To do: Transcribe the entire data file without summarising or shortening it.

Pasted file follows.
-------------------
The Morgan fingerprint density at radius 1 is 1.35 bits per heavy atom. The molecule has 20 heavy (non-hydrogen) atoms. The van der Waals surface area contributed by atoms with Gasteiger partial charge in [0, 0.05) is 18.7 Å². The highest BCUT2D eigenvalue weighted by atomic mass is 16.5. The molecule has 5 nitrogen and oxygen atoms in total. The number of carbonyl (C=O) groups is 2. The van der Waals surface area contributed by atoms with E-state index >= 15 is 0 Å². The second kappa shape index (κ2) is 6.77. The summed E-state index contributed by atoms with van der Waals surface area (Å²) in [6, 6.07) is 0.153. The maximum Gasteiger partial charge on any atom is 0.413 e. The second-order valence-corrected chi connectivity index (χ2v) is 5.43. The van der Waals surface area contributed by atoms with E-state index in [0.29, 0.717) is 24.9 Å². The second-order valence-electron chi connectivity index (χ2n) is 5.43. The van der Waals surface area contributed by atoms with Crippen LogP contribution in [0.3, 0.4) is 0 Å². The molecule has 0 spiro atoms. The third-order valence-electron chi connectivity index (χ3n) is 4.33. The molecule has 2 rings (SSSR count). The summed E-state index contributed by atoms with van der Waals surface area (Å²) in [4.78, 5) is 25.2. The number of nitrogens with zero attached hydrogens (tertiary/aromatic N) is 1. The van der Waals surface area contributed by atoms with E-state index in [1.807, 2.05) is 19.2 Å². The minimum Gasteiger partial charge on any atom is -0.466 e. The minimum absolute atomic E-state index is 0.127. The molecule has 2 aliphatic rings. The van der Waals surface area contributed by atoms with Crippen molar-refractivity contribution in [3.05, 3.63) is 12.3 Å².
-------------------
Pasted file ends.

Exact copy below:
The Morgan fingerprint density at radius 1 is 1.35 bits per heavy atom. The molecule has 20 heavy (non-hydrogen) atoms. The van der Waals surface area contributed by atoms with Gasteiger partial charge in [0, 0.05) is 18.7 Å². The highest BCUT2D eigenvalue weighted by atomic mass is 16.5. The molecule has 5 nitrogen and oxygen atoms in total. The number of carbonyl (C=O) groups is 2. The van der Waals surface area contributed by atoms with E-state index >= 15 is 0 Å². The second kappa shape index (κ2) is 6.77. The summed E-state index contributed by atoms with van der Waals surface area (Å²) in [6, 6.07) is 0.153. The maximum Gasteiger partial charge on any atom is 0.413 e. The second-order valence-corrected chi connectivity index (χ2v) is 5.43. The van der Waals surface area contributed by atoms with E-state index in [0.29, 0.717) is 24.9 Å². The second-order valence-electron chi connectivity index (χ2n) is 5.43. The van der Waals surface area contributed by atoms with Crippen LogP contribution in [0.3, 0.4) is 0 Å². The molecule has 0 spiro atoms. The third-order valence-electron chi connectivity index (χ3n) is 4.33. The molecule has 2 rings (SSSR count). The summed E-state index contributed by atoms with van der Waals surface area (Å²) in [4.78, 5) is 25.2. The number of nitrogens with zero attached hydrogens (tertiary/aromatic N) is 1. The van der Waals surface area contributed by atoms with E-state index in [1.807, 2.05) is 19.2 Å². The minimum Gasteiger partial charge on any atom is -0.466 e. The minimum absolute atomic E-state index is 0.127. The molecule has 2 aliphatic rings. The van der Waals surface area contributed by atoms with Crippen molar-refractivity contribution in [3.05, 3.63) is 12.3 Å².